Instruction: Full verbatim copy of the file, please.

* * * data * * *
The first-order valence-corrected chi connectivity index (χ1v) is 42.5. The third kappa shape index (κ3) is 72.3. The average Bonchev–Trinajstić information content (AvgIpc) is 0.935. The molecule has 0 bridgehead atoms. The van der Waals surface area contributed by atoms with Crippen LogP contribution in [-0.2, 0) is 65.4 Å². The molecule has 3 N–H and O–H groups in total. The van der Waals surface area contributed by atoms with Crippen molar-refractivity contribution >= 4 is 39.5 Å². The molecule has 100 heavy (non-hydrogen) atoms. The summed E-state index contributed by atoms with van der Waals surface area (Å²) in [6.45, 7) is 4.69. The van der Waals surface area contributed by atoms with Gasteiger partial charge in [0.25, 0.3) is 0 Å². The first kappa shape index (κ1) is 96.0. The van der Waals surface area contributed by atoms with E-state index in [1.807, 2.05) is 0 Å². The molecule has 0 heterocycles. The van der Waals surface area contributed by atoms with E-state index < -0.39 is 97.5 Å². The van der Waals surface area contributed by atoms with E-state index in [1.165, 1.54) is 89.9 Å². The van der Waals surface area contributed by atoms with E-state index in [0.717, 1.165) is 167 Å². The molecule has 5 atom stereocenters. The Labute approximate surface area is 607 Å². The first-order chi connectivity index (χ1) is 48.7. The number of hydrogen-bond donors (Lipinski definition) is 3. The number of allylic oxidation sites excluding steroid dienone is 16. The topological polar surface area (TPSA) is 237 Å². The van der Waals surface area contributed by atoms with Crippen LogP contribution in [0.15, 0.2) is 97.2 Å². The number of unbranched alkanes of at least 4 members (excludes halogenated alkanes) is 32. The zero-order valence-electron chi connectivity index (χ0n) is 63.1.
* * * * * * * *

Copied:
The first-order valence-corrected chi connectivity index (χ1v) is 42.5. The third kappa shape index (κ3) is 72.3. The average Bonchev–Trinajstić information content (AvgIpc) is 0.935. The molecule has 0 bridgehead atoms. The van der Waals surface area contributed by atoms with Crippen LogP contribution in [-0.2, 0) is 65.4 Å². The molecule has 3 N–H and O–H groups in total. The van der Waals surface area contributed by atoms with Crippen molar-refractivity contribution >= 4 is 39.5 Å². The molecule has 100 heavy (non-hydrogen) atoms. The summed E-state index contributed by atoms with van der Waals surface area (Å²) in [6.45, 7) is 4.69. The van der Waals surface area contributed by atoms with Gasteiger partial charge in [0.25, 0.3) is 0 Å². The first kappa shape index (κ1) is 96.0. The van der Waals surface area contributed by atoms with E-state index in [1.807, 2.05) is 0 Å². The molecule has 0 heterocycles. The van der Waals surface area contributed by atoms with E-state index < -0.39 is 97.5 Å². The van der Waals surface area contributed by atoms with E-state index in [1.165, 1.54) is 89.9 Å². The van der Waals surface area contributed by atoms with E-state index in [0.717, 1.165) is 167 Å². The molecule has 5 atom stereocenters. The Labute approximate surface area is 607 Å². The first-order chi connectivity index (χ1) is 48.7. The number of hydrogen-bond donors (Lipinski definition) is 3. The number of allylic oxidation sites excluding steroid dienone is 16. The topological polar surface area (TPSA) is 237 Å². The van der Waals surface area contributed by atoms with Crippen LogP contribution in [0.15, 0.2) is 97.2 Å². The number of unbranched alkanes of at least 4 members (excludes halogenated alkanes) is 32. The zero-order valence-electron chi connectivity index (χ0n) is 63.1.